Negotiating Female Genital Cutting as a Difficult Characteristic in Kurdish National Identity

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Abstract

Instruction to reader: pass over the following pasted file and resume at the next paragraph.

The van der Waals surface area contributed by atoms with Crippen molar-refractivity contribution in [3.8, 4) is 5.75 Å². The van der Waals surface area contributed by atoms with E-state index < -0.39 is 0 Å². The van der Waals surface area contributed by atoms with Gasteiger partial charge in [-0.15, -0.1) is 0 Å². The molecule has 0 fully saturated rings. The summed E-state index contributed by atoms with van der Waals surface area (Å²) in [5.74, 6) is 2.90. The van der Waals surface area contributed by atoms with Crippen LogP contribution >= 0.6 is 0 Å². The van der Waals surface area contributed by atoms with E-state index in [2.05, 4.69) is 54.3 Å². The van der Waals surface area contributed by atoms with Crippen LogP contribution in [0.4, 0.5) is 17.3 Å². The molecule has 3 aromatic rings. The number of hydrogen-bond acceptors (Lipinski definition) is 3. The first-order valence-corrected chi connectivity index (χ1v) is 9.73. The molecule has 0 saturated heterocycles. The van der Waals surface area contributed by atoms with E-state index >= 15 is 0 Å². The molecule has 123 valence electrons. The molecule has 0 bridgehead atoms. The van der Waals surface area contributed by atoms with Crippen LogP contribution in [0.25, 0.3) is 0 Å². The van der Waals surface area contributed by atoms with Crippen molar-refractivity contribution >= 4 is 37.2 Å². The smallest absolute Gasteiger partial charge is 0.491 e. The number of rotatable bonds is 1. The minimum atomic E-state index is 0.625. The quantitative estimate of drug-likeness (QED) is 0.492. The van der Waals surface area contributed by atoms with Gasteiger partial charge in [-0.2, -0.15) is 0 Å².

Based on fieldwork among Kurds in Norway, this article explores how participants described the presence of female genital cutting (FGC) in Kurdistan as a difficult topic to address in public. Perceptions of how FGC should be addressed ranged from acknowledging and directly confronting it to silencing and rejecting it as a Kurdish practice. The participants associated FGC with a “traditional mindset” and perceptions of female sexuality that did not readily fit into new ideologies of women’s liberation. Based on literature on how to manage a “difficult” characteristic in national identity construction, we argue that the participants’ negotiation of “modern” and “traditional” aspects of national identity is one strategy for dealing with FGC. FGC has the potential for spoiled national identity. However, we find reason to suggest that a condemnation of the practice based on women’s liberation may strengthen the aspects of Kurdish national aspirations that are grounded in human rights and gender equality.

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